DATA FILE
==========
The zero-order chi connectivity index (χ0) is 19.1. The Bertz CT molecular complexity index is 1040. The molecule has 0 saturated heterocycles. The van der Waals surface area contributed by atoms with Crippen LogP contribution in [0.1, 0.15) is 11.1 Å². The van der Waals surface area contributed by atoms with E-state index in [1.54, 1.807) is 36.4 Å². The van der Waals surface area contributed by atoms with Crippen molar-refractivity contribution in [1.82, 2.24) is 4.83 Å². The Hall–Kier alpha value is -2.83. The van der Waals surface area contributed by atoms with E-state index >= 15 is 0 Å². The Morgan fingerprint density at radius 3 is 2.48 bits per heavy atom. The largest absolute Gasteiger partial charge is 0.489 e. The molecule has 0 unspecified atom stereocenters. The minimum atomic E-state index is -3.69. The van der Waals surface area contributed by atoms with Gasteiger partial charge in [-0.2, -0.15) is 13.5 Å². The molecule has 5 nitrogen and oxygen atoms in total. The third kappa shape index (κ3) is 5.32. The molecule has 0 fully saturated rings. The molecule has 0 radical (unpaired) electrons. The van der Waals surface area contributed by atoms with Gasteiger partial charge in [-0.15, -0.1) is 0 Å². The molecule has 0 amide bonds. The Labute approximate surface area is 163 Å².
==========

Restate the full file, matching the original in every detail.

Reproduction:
The zero-order chi connectivity index (χ0) is 19.1. The Bertz CT molecular complexity index is 1040. The molecule has 0 saturated heterocycles. The van der Waals surface area contributed by atoms with Crippen LogP contribution in [0.1, 0.15) is 11.1 Å². The van der Waals surface area contributed by atoms with E-state index in [1.54, 1.807) is 36.4 Å². The van der Waals surface area contributed by atoms with Crippen molar-refractivity contribution in [1.82, 2.24) is 4.83 Å². The Hall–Kier alpha value is -2.83. The van der Waals surface area contributed by atoms with E-state index >= 15 is 0 Å². The Morgan fingerprint density at radius 3 is 2.48 bits per heavy atom. The largest absolute Gasteiger partial charge is 0.489 e. The molecule has 0 unspecified atom stereocenters. The minimum atomic E-state index is -3.69. The van der Waals surface area contributed by atoms with Gasteiger partial charge in [-0.2, -0.15) is 13.5 Å². The molecule has 5 nitrogen and oxygen atoms in total. The third kappa shape index (κ3) is 5.32. The molecule has 0 fully saturated rings. The molecule has 0 radical (unpaired) electrons. The van der Waals surface area contributed by atoms with Gasteiger partial charge in [-0.15, -0.1) is 0 Å². The molecule has 0 amide bonds. The Labute approximate surface area is 163 Å².